I just realised I haven’t posted to this blog for over a year! Maintaining regular posts clearly wasn’t working by I still feel this could be a useful depository for ideas I don’t otherwise get the opportunity to express. Hence, some ponderings from a while ago.

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The fundamental problem with the Windrush scandal – and Home Office immigration policy – is the dogmatic fixation with standard procedure and the refusal to devolve decision making to front-line staff. The centralisation of problem-solving is a bad move by any organisation.

One of the basic arguments for capitalism is that innovation happens more quickly if the problem-solving duties are shared between everyone (or at least those with enough capital to start a business) rather than limited to a committee of central planners. But that devolution of problem-solving duties between institutions is limited in what it can achieve if it fails to be continued within institutions. A business with a few men and women in a boardroom setting blanket policies for stores or outlets across the country will not do as well for its customers as one where local managers and staff have discretion over how best to implement them. And a government department dealing with disparate groups of people in all sorts of circumstances cannot stick rigidly to centrally devised procedures and avoid frequent tragedy or farce.

Another policy that may have worked well were it not for centralised problem-solving is the Spare Room Subsidy, or “Bedroom Tax”. The principle behind the policy was a sound one – to address the shortage of council homes by encouraging those with unused bedrooms to downsize, in order to free up suitable accommodation for homeless families. Rather than forcibly removing tenants from their homes, the method chosen to achieve this was to ask those with unused bedrooms to pay a “subsidy” for the privilege. In theory, a sound policy.

But come implementation time, fractures appeared. For many people, there was no suitable council housing with fewer bedrooms for them to move to – particularly those who needed adapted homes. Some people used their spare rooms for bulky medical equipment, like dialysis machines, that they simply couldn’t find space for in a smaller property. And some people, for reasons of mental or physical health, would find it significantly harder than the average person to relocate.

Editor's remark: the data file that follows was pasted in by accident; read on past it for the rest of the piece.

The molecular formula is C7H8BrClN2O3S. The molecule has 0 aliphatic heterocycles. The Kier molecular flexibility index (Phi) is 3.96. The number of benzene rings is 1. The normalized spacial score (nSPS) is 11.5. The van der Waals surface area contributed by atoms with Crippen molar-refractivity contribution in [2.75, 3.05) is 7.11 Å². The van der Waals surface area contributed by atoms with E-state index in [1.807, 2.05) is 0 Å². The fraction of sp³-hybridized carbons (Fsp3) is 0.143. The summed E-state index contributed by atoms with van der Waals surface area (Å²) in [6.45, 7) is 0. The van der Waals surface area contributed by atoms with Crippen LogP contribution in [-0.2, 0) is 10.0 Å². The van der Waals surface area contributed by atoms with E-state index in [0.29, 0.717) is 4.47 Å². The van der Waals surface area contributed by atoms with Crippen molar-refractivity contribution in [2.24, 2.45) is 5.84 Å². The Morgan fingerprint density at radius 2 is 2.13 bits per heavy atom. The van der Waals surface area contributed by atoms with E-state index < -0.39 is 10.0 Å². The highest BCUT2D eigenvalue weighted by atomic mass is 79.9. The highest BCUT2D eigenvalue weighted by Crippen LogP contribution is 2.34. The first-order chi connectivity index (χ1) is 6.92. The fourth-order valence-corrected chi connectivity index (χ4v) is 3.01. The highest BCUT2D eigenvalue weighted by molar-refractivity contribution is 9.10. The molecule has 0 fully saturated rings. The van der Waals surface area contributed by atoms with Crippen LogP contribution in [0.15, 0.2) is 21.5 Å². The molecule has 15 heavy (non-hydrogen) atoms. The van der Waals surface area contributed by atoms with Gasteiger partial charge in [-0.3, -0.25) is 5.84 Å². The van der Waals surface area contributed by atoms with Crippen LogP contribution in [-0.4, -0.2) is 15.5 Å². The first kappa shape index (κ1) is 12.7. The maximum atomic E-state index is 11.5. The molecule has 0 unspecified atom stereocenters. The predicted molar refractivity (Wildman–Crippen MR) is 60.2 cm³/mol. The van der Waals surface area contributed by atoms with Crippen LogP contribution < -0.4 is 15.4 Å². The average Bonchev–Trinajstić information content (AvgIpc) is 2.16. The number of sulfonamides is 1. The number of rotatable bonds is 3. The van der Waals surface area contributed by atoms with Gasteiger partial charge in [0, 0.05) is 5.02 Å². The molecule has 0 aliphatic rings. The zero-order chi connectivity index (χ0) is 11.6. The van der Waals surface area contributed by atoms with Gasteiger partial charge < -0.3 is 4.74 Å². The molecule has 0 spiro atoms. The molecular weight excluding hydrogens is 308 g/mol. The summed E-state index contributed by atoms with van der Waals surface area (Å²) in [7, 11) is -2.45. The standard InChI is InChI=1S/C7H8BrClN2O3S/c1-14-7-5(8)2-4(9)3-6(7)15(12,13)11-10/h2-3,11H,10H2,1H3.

The “fix” proposed was an exemption for disabled people – again a blanket procedure pushed by centralised decision makers. This too is inadequate and unfair. It takes a blind person many months and years to familiarise themselves with a new area, so it is right they should be exempted. But if a wheelchair user whose children have flown the nest has two spare bedrooms, and there is suitable adapted accommodation just down the road, is it really unreasonable to suggest they downsize to make way for a young family in need of a wheelchair friendly home? Likewise, is it right that an able-bodied tenant who has lived in the same house for forty years and built a settled life in his or her community be penalised if there is no alternative council housing available within the area? This policy has created fear, distress and hardship for tens of thousands of people across the country; but its failings could be redressed with one simple tweak: having a local, frontline human being with the freedom to problem-solve making the final decision on a case-by-case basis.

Policies like “hostile environment” and the spare room subsidy/bedroom tax betray a worrying trend among right-wing intellectuals to find the simplest, most elegant solution to every problem. It is a thing of delight as a thinker or a theorist to stumble upon such solutions. But when it comes to policymaking over areas where there is a lot of variation between cases, great nuance is required. The self-same fetishisation of parsimony which is an asset to the mathematician and the philosopher makes itself dangerous in the hands of the government minister.

An equally undesirable fetish once existed amongst intellectuals on the left, who took enormous pleasure in devising schemes and systems that were are complex, abstract and opaque to human enquiry as possible. Such schemes were a delight for the mind – and a disaster for effective policymaking.


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